Chris Fagan determined to speak out in bid to clear his name despite no chance of mediation in AFL’s investigation into Hawthorn’s racism saga involving First Nations players
- Chris Fagan named as key figure into alleged racism at Hawks
- Denied explosive allegations, as did Alastair Clarkson and Jason Fagan
- Mediation since taken off the table, Fagan plans to still speak out
- Clarkson labelled Hawthorn’s governance & conduct ‘just shameful’
Brisbane Lions coach Chris Fagan remains determined to speak out and ‘tell his truth’ despite mediation in the AFL’s investigation into Hawthorn’s racism saga no longer being an option.
Fagan, 61, has categorically denied all historic allegations of mistreatment of First Nations players during his time at the Hawks.
He was named alongside Alastair Clarkson and former player development manager Jason Burt in an explosive report last September in the lead up to the AFL Grand Final.
While Fagan – who was employed by Hawthorn from 2008-2016 before taking over as head coach of the Lions in 2017, won’t be involved in a mediation session, he still plans on speaking publicly regarding the allegations.
‘There are a lot of stories – I don’t know what ones are true and what ones aren’t,’ he said.
Brisbane Lions coach Chris Fagan remains determined to speak out and ‘tell his truth’ despite mediation in the AFL’s investigation into Hawthorn’s racism saga no longer being an option
Fagan was employed by Hawthorn between 2008 and 2016, and has categorically denied all historic allegations of mistreatment of First Nations players during his time at the club
‘I’m just waiting for the official word from the people who are on the inside and involved, and I don’t have really any update from where we were last week or the week before that.
‘I’m still very willing to go and tell my truth when the opportunity arises, which it still hasn’t.’
Clarkson recently stood down as North Melbourne’s senior coach due to the stress of the investigation, and Hawthorn CEO Justin Reeves quit earlier this week.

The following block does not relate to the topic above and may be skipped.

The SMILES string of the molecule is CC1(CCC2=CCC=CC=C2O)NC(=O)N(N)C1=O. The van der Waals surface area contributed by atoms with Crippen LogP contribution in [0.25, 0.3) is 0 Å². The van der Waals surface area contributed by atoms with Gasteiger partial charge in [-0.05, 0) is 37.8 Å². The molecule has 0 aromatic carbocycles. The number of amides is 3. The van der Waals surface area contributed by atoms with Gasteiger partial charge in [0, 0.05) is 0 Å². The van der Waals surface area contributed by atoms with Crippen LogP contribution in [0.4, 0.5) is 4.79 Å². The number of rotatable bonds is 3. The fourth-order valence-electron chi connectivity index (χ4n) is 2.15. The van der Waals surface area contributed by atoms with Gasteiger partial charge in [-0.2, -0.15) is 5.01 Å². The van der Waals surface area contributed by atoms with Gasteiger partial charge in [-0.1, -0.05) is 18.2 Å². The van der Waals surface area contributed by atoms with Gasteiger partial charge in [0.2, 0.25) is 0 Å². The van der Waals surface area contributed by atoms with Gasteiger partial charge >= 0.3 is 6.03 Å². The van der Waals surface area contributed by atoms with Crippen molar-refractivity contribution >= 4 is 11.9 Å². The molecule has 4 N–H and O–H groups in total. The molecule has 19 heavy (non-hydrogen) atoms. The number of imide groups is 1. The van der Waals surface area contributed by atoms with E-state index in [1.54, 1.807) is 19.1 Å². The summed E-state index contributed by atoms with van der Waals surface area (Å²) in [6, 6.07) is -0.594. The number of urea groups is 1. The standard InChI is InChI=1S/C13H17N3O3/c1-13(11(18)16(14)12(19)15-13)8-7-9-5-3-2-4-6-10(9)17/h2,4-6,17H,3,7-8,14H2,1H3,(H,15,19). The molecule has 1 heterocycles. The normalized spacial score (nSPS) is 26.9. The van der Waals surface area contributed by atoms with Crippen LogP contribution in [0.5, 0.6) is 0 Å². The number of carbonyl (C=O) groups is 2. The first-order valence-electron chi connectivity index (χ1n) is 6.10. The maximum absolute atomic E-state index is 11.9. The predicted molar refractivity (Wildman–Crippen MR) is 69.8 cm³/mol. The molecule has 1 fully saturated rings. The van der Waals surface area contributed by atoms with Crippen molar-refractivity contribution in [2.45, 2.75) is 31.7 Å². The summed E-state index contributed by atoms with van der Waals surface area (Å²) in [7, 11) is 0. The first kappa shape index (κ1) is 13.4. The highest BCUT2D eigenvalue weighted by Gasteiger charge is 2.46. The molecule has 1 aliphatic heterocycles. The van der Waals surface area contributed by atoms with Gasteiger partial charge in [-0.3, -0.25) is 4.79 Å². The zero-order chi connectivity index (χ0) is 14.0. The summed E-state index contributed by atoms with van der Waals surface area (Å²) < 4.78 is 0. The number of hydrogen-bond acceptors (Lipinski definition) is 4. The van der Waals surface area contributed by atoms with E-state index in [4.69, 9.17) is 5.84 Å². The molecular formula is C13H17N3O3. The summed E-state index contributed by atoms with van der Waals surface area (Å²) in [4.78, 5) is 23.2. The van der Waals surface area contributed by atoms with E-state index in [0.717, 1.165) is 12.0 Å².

‘This investigation has taken its toll on a lot of people, and that’s not good to see,’ Fagan said.
‘It’ll be good to reach some conclusion with it sometime in the very near future, that will be ideal.’
The racism saga first started behind the scenes in April last year, when retired Hawthorn great Cyril Rioli and wife Shannyn detailed claims of racism at the club.
A review into the treatment of past and current First Nations players was quickly launched, with Indigenous consultant Phil Egan appointed to lead the report.
A furious Clarkson recently questioned the credibility of the investigation before announcing he was taking indefinite leave as head coach of North Melbourne
Former Hawks staffer Jason Burt was also named in the report last year – and has also denied any wrongdoing
Egan completed his review in September, with explosive allegations emerging that ‘key figures at the AFL club bullied certain players and also demanded the separation of young First Nations players from their partners, and pressured one couple to terminate a pregnancy for the sake of the player’s career.’
Clarkson, Fagan and Burt were the three club identities named in the report – and the trio all strongly denied the allegations.
They were also accused of running the football department ‘like the Russian Mafia.’
A furious Clarkson last week questioned the credibility of the investigation before announcing he was taking indefinite leave from the code.
But before he stepped down at Arden St, he had a parting shot at his old club Hawthorn, where he won four premierships.
‘There’s one particular party that was the catalyst for all this, that haven’t been investigated at all,’ he said.
‘Their governance and conduct in this whole thing, the Hawthorn Football Club, [has been] just shameful.’